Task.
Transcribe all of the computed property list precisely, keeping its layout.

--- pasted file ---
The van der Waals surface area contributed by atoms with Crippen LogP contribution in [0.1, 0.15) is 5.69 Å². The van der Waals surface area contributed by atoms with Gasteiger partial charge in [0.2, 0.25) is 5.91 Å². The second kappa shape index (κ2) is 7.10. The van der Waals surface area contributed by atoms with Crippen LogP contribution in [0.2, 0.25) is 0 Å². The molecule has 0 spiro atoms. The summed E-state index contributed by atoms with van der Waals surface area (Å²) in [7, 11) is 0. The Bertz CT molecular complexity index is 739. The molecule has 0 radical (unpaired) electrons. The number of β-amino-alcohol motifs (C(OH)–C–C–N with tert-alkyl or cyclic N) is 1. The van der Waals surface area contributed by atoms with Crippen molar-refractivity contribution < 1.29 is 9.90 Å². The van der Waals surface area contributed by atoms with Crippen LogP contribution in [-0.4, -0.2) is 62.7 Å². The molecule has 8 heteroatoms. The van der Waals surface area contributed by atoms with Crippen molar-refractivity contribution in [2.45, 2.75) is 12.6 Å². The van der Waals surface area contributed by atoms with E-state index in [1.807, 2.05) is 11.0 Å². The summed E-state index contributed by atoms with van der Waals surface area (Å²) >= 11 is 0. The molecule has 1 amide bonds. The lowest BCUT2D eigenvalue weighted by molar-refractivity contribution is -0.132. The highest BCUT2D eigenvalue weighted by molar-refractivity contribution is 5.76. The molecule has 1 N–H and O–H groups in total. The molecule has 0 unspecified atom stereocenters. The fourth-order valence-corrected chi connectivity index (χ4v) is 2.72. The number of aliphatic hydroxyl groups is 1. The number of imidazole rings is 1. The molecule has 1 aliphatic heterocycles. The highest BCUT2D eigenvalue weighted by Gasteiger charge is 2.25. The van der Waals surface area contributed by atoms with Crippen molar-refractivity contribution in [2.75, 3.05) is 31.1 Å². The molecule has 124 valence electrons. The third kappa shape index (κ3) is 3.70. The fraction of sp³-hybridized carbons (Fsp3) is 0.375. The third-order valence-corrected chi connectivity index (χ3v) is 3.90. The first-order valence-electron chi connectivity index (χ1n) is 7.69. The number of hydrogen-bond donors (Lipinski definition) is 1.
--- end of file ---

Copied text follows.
The van der Waals surface area contributed by atoms with Crippen LogP contribution in [0.1, 0.15) is 5.69 Å². The van der Waals surface area contributed by atoms with Gasteiger partial charge in [0.2, 0.25) is 5.91 Å². The second kappa shape index (κ2) is 7.10. The van der Waals surface area contributed by atoms with Crippen LogP contribution in [0.2, 0.25) is 0 Å². The molecule has 0 spiro atoms. The summed E-state index contributed by atoms with van der Waals surface area (Å²) in [7, 11) is 0. The Bertz CT molecular complexity index is 739. The molecule has 0 radical (unpaired) electrons. The number of β-amino-alcohol motifs (C(OH)–C–C–N with tert-alkyl or cyclic N) is 1. The van der Waals surface area contributed by atoms with Crippen molar-refractivity contribution < 1.29 is 9.90 Å². The van der Waals surface area contributed by atoms with Crippen LogP contribution in [-0.4, -0.2) is 62.7 Å². The molecule has 8 heteroatoms. The van der Waals surface area contributed by atoms with Crippen molar-refractivity contribution in [2.45, 2.75) is 12.6 Å². The van der Waals surface area contributed by atoms with E-state index in [1.807, 2.05) is 11.0 Å². The summed E-state index contributed by atoms with van der Waals surface area (Å²) >= 11 is 0. The molecule has 1 amide bonds. The lowest BCUT2D eigenvalue weighted by molar-refractivity contribution is -0.132. The highest BCUT2D eigenvalue weighted by molar-refractivity contribution is 5.76. The molecule has 1 N–H and O–H groups in total. The molecule has 0 unspecified atom stereocenters. The fourth-order valence-corrected chi connectivity index (χ4v) is 2.72. The number of aliphatic hydroxyl groups is 1. The number of imidazole rings is 1. The molecule has 1 aliphatic heterocycles. The highest BCUT2D eigenvalue weighted by Gasteiger charge is 2.25. The van der Waals surface area contributed by atoms with Crippen molar-refractivity contribution in [2.75, 3.05) is 31.1 Å². The molecule has 124 valence electrons. The third kappa shape index (κ3) is 3.70. The fraction of sp³-hybridized carbons (Fsp3) is 0.375. The third-order valence-corrected chi connectivity index (χ3v) is 3.90. The first-order valence-electron chi connectivity index (χ1n) is 7.69. The number of hydrogen-bond donors (Lipinski definition) is 1.